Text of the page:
Golden rules for achieving great user experience

The following post was originally published by Bluefin Solutions, a Mindtree company and global SAP consultancy that specializes in technology strategy, implementation and change.

I can’t guarantee that if you follow all the instructions below, you’ll produce a fantastic design and deliver a great user experience every time. But I do know that when I’ve ignored these rules, I’ve delivered less than optimal designs that have resulted in significant issues later on during build, test and deployment.

Why has user experience become a focus in enterprise IT?

A little under 10 years ago, Apple introduced the iPhone—and perceptions about what constitutes a good user experience (UX) changed over night. The ongoing advances in websites, apps and other technologies have utterly transformed our expectations surrounding our daily interactions with software and hardware.

It’s not surprising, then, that these expectations and desires have filtered into the workplace. Enterprise IT now needs to understand the benefits of great UX and, more important, how to deliver it. Established methodologies and processes are not typically geared toward generating the best designs, so over the past few years, I’ve looked to other design disciplines to see what I can learn. The following are golden rules and best practices that can help you achieve great UX in your designs.

1. Preparation

  • Make time for design. If not, you (or others) will need to make time to deal with the negative impacts of poor or rushed design down the line.
  • Get the right people involved. Find the people who will actually use the end product every day, not just managers and subject matter experts (SMEs)—although you still need them, of course!
  • Create the right space. You can’t run an effective workshop with distractions or in the wrong facility.

2. Discovery

  • Start with a blank sheet. You need to challenge your own preconceptions about the solution—as well as everyone else’s.
  • Use your team effectively in workshops. You can’t keep time, take notes and lead the workshop. Ask your developers for assistance; they’ll provide you with another level of insight.
  • Take time to listen to everything relevant. Some issues might not seem to be in scope, but understanding the whole picture can help identify future “iceberg” problems.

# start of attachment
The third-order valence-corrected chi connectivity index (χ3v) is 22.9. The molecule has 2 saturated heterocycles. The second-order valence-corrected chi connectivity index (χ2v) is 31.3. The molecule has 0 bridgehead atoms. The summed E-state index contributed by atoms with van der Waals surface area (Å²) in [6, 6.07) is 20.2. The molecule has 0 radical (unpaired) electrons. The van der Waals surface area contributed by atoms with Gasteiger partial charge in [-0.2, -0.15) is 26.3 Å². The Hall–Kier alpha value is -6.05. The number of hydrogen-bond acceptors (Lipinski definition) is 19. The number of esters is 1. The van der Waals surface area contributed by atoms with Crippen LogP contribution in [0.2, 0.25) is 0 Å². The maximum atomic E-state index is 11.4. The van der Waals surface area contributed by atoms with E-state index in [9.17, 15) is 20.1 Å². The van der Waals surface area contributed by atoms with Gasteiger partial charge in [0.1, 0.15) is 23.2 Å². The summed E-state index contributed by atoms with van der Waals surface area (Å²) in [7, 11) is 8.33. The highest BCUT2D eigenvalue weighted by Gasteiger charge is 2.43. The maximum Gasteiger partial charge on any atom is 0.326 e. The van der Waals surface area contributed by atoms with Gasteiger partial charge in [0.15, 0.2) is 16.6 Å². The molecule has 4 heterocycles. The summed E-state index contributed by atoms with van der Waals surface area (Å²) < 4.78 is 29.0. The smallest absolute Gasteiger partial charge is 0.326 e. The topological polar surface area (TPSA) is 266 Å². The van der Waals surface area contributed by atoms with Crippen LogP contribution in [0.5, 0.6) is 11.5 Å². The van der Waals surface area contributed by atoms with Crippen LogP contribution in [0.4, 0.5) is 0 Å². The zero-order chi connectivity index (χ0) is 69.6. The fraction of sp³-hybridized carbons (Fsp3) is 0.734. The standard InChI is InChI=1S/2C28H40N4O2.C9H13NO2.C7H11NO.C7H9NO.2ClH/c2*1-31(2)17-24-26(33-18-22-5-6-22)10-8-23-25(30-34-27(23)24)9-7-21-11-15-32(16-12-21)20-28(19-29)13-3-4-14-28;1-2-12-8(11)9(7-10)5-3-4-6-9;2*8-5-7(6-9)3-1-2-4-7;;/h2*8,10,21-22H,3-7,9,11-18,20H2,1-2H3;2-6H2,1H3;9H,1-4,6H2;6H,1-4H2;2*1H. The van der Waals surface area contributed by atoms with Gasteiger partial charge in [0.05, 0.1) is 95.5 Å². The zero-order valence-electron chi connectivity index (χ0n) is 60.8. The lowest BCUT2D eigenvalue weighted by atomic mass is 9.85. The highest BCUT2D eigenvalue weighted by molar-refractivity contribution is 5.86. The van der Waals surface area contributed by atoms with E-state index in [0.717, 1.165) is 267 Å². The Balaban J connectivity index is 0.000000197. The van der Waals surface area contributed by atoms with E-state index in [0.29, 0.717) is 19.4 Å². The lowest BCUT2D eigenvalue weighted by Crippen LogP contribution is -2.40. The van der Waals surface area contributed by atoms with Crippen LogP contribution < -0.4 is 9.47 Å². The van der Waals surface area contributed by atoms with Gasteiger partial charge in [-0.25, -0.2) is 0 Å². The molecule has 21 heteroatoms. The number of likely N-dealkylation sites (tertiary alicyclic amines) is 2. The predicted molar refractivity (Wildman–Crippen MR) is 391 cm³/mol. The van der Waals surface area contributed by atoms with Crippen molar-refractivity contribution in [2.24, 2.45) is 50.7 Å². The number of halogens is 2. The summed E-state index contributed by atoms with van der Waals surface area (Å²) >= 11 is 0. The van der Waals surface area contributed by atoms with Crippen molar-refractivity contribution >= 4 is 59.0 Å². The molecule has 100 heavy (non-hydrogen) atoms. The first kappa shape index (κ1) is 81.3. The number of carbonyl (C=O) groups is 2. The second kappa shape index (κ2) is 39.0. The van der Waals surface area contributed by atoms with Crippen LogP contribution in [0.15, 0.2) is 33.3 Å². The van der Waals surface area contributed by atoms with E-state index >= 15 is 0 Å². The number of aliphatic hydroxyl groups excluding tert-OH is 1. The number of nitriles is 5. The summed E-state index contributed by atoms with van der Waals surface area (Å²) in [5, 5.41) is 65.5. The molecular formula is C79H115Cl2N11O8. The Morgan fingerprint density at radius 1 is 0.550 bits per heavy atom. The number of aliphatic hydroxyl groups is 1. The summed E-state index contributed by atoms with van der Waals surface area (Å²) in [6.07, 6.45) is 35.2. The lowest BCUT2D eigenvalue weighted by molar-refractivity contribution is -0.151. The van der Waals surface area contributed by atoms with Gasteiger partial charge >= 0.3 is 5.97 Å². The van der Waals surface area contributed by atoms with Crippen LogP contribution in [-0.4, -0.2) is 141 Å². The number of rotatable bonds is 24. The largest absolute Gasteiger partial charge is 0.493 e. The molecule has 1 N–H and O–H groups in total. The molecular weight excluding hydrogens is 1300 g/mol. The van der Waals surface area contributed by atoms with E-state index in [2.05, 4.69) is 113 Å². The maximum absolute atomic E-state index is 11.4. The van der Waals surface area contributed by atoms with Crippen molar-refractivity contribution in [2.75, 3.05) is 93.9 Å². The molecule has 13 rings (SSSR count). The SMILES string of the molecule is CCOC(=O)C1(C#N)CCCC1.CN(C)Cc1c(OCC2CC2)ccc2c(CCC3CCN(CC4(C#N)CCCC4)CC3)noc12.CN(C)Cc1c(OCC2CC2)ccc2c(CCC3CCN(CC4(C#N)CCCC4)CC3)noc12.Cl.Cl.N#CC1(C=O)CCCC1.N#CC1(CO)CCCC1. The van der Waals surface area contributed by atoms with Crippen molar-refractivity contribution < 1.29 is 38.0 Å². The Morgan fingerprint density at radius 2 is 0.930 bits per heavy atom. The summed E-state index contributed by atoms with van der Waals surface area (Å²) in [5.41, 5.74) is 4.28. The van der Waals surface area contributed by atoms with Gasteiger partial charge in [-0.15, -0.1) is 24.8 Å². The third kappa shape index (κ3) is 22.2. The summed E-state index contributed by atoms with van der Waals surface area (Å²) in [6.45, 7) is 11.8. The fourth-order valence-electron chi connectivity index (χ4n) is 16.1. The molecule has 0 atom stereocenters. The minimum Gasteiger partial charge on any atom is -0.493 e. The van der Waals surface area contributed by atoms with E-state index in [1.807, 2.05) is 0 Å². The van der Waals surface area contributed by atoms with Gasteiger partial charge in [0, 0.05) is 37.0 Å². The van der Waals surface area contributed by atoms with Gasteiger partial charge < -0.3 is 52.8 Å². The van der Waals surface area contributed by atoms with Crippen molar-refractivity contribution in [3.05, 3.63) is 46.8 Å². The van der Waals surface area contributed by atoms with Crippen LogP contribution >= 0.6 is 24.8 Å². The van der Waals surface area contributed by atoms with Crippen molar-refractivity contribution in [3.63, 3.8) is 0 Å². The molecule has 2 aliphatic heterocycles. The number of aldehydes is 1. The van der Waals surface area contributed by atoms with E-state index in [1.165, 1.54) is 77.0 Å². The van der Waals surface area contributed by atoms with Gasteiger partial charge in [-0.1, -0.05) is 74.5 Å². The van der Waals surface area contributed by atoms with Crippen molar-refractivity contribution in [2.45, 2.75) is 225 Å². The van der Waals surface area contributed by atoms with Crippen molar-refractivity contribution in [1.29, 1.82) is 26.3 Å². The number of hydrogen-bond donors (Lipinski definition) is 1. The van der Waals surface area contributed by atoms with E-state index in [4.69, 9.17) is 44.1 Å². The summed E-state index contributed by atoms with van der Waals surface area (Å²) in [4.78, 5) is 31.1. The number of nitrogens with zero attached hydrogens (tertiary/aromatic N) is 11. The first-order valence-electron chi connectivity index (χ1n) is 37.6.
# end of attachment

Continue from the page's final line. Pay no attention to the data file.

• It’s not just about user interface (UI). A variety of factors can drive user experience, so get the 360-degree view by considering all the elements in play (especially things like emails and approvals).

3. Design

  • Make time to reflect. You will have gathered a lot of information, so take the time to digest and understand it all properly. Build processing time into your plan.
  • Remember to focus back in on what you want to achieve. Chances are you’ll dig up quite a few other issues that fall outside your scope (and if you haven’t, you might need to dig a little more). Don’t get distracted by these, but do have the appropriate strategies in place to handle them.
  • Don’t get lost in tools. We all love a new tool that helps us do our jobs, especially software. But you need to be comfortable with fundamental tools like pen and paper or a whiteboard. If you want to use additional ones, consider the timing and value. Will they add value, and at what point in the process will they add the most value? Don’t use a new tool for its own sake.
  • Interact, build, prototype and demo, but ultimately throw it away. Whatever tool you use, remember the code is disposable. Your goal is to illuminate areas that are difficult to visualize using other techniques, not to help kickstart code development. Generated or hastily thrown together code is not a good foundation for any eventual app.
  • Care about the parts you can’t see. Quality informs UX. Often it’s the parts the user can’t see that result in a perception of poor quality, whether it performs poorly or is not intuitive for the user. Sadly, the UX you deliver will be a product of what you did wrong, not what you did right.
  • Understand the relationship between excellence and cost. Reality will (and has to) intrude into your design. Not everything you want to do will be possible without blowing the budget sky-high. Show the value a feature adds, then prioritize the features you need to keep. Also remember to set expectations; great UX costs time and money.

4. Everyday skills

  • Learn to draw, then practice and keep practicing. Regardless of your natural ability as an artist (and it’s likely you’re not amazing), drawing is a skill that you need to practice every day. Practice equals improvement.
  • Know yourself. Design is not an exact science, and there is no easy route to success every time. Know and acknowledge your strengths and weaknesses. Recognizing your limitations allows you to address them and develop your skills.
  • Be your own worst critic. Design awareness is a double-edged sword. You see issues with everything around you, and you are probably the harshest critic of your own work. Remember to celebrate your successes, but never be complacent—and never assume there isn’t a better solution out there.
  • Keep creating and designing. We don’t get the opportunity to design every day, so make sure you always have something you can work on—ideally something outside of work. Design skills come with practice, so keep practicing.

You can’t always satisfy all of the above. However, the ability to articulate the impacts of poor design can at least act as an early warning system for potential issues and help mitigate them. The more you can follow these guidelines, the more likely it is you’ll deliver the UX that people expect and have become accustomed to in their day-to-day lives.

Contact Bluefin Solutions, a Mindtree company, to learn more about how we can help you deliver the best possible user experience every time.